There is something profoundly spiritual as well as incredibly practical about our ability to transform the bad moments of life into a spur to creativity. It is as if, deep within us, a voice is saying, “You are in this situation, bad though it is, because there is a task to perform, a skill to acquire, a strength to develop, a lesson to learn, an evil to redeem, a shard of light to be rescued, a blessing to be uncovered, for I have chosen you to give testimony to humankind that out of suffering can come great blessings – if you wrestle with it for long enough, and with unshakeable faith.”
- What examples of this Jewish resilience can you find in Jewish history?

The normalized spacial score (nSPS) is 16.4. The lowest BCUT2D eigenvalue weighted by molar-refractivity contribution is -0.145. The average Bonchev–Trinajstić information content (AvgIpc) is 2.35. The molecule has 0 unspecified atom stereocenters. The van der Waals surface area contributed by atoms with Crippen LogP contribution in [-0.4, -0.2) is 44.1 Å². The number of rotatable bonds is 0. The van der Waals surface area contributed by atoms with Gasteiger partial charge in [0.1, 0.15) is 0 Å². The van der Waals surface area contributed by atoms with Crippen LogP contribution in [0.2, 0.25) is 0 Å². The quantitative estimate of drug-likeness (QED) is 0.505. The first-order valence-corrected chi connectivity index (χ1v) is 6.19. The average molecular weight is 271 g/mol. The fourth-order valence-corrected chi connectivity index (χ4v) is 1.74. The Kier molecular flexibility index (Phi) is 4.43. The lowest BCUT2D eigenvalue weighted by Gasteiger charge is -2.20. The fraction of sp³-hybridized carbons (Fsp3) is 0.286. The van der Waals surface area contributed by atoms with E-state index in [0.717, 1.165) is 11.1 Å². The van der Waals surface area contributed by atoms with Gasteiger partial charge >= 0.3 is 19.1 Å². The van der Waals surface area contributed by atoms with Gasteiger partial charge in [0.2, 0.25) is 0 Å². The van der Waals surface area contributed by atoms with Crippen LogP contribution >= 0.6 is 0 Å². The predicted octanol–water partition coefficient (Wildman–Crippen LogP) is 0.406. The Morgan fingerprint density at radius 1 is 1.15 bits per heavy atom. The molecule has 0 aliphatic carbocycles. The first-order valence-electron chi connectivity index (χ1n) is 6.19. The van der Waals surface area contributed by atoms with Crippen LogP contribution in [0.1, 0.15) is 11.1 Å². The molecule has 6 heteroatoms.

- Why do you think tragedy can lead to creativity?
- Have you ever experienced this is in your own life, or seen it in people you know?
A Fool’s Hope
by Rabbi Dr Raphael Zarum
A favourite novel of mine is Tolkien’s The Lord of the Rings. It tells the story of how four simple little creatures, hobbits, changed their world by standing up to darkness and evil.
After a long and perilous journey, there is a moment when all seems lost. It is the night before the final battle and one of the hobbits, Pippin by name, is standing next to the great wizard Gandalf as they both look out onto the wicked realm of Mordor, where all manner of vile and terrible beasts are gathering, ready to destroy them. Our heroes are tired, afraid, and completely outnumbered.